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Android Apps for Absolute Beginners [Paperback]

Wallace Jackson
3.2 out of 5 stars  See all reviews (39 customer reviews)

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Book Description

March 28, 2011 1430234466 978-1430234463 1

Anybody can start building simple apps for the Android platform, and this book will show you how! Android Apps for Absolute Beginners takes you through the process of getting your first Android applications up and running using plain English and practical examples. It cuts through the fog of jargon and mystery that surrounds Android application development, and gives you simple, step-by-step instructions to get you started. 

  • Teaches Android application development in language anyone can understand, giving you the best possible start in Android development
  • Provides simple, step-by-step examples that make learning easy, allowing you to pick up the concepts without fuss
  • Offers clear code descriptions and layout so that you can get your apps running as soon as possible

What you’ll learn

  • Get yourself and your computer set up for Android apps development
  • Use the Eclipse programming environment to make your Android development efficient and straightforward
  • Follow steps in plain English to build simple apps and get them working immediately
  • Style your application so that it appeals to potential users
  • Make use of the Android’s touch screen
  • Use shortcuts and cheat sheets to create apps the easy way
  • Use the basics of Java and XML to move onto more advanced apps

Who this book is for

If you have a great idea for an Android app, but have never programmed before, then this book is for you. You don’t need to have any previous computer programming skills—as long as you have a desire to learn, and you know which end of the mouse is which, the world of Android apps development awaits!

Table of Contents

  1. Preliminary Information: Before We Get Started
  2. What’s Next? Our Road Ahead
  3. Setting Up an Open Source Android Development  Environment
  4. An Introduction to Java, XML and How Android Works
  5. An Overview of the Android Application Framework
  6. Screen Layout Design: Views, ViewGroups and Layout Types
  7. User Interface Design: Buttons, Menus, Dialogs and Alerts
  8. Designing Graphics for Android: 2D Images & Animation
  9. Adding Interactivity: Handling UI Events
  10. Understanding Content Providers
  11. Understanding Intents and Intent Filters
  12. The Future: 3D, Widgets, Bluetooth, Maps, Search, and More

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Android Apps for Absolute Beginners + Learn Java for Android Development + Beginning Android Games
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Editorial Reviews

About the Author

Wallace Jackson has been writing for leading multimedia publications about his work in new media content development since the advent of Multimedia Producer Magazine nearly two decades ago, when he wrote about computer processor architectures for centerfolds (removable "mini-issue" insert) distributed at SIGGRAPH. Since then, Wallace has written for several other publications about his work in interactive 3D and new media advertising campaign design, including 3D Artist, Desktop Publishers Journal, CrossMedia, AVvideo and Kiosk Magazine.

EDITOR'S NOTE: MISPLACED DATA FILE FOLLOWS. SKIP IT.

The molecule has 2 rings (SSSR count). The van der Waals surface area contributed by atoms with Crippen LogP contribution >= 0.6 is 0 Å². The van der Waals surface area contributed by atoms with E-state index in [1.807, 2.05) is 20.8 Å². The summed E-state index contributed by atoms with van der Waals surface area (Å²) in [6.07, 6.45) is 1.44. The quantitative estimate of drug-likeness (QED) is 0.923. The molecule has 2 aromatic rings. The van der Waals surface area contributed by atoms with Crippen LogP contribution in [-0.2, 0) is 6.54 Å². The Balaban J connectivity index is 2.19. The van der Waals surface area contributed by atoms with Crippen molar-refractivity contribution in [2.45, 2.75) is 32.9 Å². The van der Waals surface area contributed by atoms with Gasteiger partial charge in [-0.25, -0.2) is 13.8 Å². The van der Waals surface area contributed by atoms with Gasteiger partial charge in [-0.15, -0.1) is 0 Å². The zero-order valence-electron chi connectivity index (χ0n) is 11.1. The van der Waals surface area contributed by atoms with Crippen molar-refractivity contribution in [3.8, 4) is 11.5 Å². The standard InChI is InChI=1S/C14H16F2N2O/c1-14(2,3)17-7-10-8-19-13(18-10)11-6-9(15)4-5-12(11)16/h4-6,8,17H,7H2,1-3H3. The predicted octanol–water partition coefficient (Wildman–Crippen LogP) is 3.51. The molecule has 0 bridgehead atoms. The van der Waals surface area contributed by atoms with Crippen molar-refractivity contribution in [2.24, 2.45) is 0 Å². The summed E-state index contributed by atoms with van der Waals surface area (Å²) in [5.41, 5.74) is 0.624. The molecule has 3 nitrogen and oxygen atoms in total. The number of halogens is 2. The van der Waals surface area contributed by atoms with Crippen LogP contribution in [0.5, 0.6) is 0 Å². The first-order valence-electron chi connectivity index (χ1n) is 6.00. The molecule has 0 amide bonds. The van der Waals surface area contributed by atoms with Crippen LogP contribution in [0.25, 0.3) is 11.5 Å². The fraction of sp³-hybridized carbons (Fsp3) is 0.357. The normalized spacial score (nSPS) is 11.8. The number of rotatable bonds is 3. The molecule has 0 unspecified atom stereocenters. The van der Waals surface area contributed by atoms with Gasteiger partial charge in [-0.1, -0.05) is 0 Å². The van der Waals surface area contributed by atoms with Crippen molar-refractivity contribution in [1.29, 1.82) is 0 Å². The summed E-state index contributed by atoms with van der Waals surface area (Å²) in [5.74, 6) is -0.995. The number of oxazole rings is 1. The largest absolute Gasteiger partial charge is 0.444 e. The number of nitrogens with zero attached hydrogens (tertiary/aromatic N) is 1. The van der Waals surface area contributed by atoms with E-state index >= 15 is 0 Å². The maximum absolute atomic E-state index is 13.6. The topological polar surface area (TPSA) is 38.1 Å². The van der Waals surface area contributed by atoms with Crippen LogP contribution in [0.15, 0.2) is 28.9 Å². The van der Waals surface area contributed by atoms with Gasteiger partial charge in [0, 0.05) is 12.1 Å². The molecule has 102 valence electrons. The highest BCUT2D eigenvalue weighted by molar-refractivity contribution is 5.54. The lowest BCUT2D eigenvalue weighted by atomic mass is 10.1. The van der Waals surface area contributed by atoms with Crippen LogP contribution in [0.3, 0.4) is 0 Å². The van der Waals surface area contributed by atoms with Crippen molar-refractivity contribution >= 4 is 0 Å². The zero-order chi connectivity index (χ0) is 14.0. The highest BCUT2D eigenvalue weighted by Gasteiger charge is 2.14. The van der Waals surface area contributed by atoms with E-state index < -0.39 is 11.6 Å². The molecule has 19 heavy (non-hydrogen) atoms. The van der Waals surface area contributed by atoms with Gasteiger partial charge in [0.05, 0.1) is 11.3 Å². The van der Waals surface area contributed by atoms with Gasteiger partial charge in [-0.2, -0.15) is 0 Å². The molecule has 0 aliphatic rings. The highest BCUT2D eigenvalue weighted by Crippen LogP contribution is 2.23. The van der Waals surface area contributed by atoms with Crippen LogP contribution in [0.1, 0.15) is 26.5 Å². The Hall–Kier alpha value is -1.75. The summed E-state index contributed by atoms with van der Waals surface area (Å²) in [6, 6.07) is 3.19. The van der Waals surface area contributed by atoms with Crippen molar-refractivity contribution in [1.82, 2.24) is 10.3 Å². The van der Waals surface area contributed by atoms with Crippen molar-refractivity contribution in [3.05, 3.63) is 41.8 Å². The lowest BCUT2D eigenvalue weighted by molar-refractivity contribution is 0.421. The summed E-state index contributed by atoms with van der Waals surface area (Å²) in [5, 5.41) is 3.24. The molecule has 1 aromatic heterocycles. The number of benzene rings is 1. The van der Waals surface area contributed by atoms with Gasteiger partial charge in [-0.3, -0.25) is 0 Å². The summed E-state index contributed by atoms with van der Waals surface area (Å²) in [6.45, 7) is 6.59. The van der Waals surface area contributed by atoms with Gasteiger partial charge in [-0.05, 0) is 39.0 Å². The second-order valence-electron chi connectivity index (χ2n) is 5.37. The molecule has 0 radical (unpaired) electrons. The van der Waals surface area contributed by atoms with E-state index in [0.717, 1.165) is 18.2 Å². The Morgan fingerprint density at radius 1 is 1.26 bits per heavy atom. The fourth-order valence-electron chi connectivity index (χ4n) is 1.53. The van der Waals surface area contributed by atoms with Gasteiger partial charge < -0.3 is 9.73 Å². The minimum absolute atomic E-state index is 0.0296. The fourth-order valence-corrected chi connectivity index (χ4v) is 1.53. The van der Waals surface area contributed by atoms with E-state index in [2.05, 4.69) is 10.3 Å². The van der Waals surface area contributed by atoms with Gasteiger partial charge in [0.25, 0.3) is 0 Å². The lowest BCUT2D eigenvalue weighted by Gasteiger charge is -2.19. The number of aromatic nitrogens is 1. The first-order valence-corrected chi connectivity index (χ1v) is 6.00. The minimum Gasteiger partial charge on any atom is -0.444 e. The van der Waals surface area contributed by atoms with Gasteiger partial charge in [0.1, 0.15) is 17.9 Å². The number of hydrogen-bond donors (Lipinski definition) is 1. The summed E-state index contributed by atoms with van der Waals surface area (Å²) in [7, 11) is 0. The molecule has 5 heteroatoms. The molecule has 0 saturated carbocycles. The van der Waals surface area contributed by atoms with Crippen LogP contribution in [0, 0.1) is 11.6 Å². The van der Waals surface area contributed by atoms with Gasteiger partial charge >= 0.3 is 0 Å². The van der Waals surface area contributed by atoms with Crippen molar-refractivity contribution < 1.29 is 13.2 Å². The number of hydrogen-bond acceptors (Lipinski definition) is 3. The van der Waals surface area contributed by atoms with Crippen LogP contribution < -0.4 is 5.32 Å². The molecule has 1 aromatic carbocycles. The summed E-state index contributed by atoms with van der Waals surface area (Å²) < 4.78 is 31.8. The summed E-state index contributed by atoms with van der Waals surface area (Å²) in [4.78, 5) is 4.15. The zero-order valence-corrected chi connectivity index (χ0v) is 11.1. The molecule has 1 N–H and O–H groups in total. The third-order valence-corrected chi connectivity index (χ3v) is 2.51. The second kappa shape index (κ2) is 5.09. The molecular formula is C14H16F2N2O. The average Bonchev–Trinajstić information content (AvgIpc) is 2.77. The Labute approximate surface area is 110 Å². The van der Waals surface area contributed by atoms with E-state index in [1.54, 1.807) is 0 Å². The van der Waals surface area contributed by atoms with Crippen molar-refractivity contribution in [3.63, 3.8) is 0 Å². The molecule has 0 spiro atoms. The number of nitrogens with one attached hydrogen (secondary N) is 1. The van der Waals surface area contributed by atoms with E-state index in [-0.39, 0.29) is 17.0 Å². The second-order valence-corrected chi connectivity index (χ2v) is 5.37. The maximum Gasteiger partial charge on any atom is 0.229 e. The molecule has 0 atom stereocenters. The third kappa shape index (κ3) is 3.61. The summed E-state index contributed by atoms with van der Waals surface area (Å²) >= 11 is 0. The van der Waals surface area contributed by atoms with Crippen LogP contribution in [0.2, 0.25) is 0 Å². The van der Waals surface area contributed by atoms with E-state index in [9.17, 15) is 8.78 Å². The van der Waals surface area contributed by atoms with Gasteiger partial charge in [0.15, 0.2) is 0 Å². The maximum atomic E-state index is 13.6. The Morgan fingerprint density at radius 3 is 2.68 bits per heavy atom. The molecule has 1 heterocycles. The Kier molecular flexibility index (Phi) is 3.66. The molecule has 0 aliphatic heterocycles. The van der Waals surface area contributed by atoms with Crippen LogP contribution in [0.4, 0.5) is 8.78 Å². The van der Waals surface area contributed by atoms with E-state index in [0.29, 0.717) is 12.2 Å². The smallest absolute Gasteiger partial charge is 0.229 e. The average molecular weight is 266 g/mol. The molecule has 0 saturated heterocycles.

Product Details

  • Paperback: 344 pages
  • Publisher: Apress; 1 edition (March 28, 2011)
  • Language: English
  • ISBN-10: 1430234466
  • ISBN-13: 978-1430234463
  • Product Dimensions: 9.2 x 7.5 x 0.7 inches
  • Shipping Weight: 1.4 pounds (View shipping rates and policies)
  • Average Customer Review: 3.2 out of 5 stars  See all reviews (39 customer reviews)
  • Amazon Best Sellers Rank: #536,662 in Books (See Top 100 in Books)

More About the Author

Wallace Jackson is a Multimedia Producer at Mind Taffy Design in Santa Barbara, California. Over his two decades producing new media content for some of the worlds largest Consumer Electronics industry brands, including Sony, Samsung, Mitsubishi, Nokia, IBM, Epson, TEAC, Compaq (now HP), DEC, ViewSonic, Tyco, Sun (now Oracle), SGI, EIZO, KDS, Christie Digital, CTX, Western Digital, and many more, Mr. Jackson has delivered leading-edge i3D rich media content for Digital Signage, Websites, Smartphones, Tablets, iTV Sets, e-Book e-Readers, PCs, Laptops and many other types of popular Consumer Electronics devices worldwide.

Customer Reviews

Most Helpful Customer Reviews
49 of 54 people found the following review helpful
5.0 out of 5 stars Excellent book for a beginner May 7, 2011
By Cohoman
I've been writing and selling mobile apps since 2002 when I started with the Microsoft Pocket PC devices. When the first Android phone appeared (T-Mobile G1) I was excited to jump to that platform. My previous experience had been programming in C, so I didn't have any experience with Object Oriented Programming (OOP). Thus, I bought two Java programming beginner books and the only two Android programming books available at that time. Unfortunately, I wasn't able to understand the concepts of Java programming and the Android books just weren't written for a beginner Java programmer. In the end, I abandoned my attempt at writing Android apps and moved on to other platforms (Microsoft Windows Mobile, Palm WebOS, and Microsoft Windows Phone 7).

As time moved on, I began to learn and understand the concepts of OOP when I started studying Objective-C (for iPhone app development) and C# (for Microsoft Windows Phone 7). I watched some free online video tutorials as well as read several books on the subject. Finally it clicked and I understood the power of using classes in OOP. I'm not an expert, but I do think I made it over the learning hump and was ready to tackle Android programming again. Fortunately for me, there now exists several books on the subject of Android programming to choose from.

So with that background, I read through the "Android Apps for Absolute Beginners" book and found it to be an easy book to read and understand. It is designed for non-Java programmers, so it teaches the basics of Java, just enough to help you with learning Android programming. With each chapter you work several examples which illustrate the basic concepts of how to create and use buttons and other controls, dialog boxes, multiple "activity" screens, etc.
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18 of 19 people found the following review helpful
1.0 out of 5 stars Programs don't work as layed out by author November 18, 2011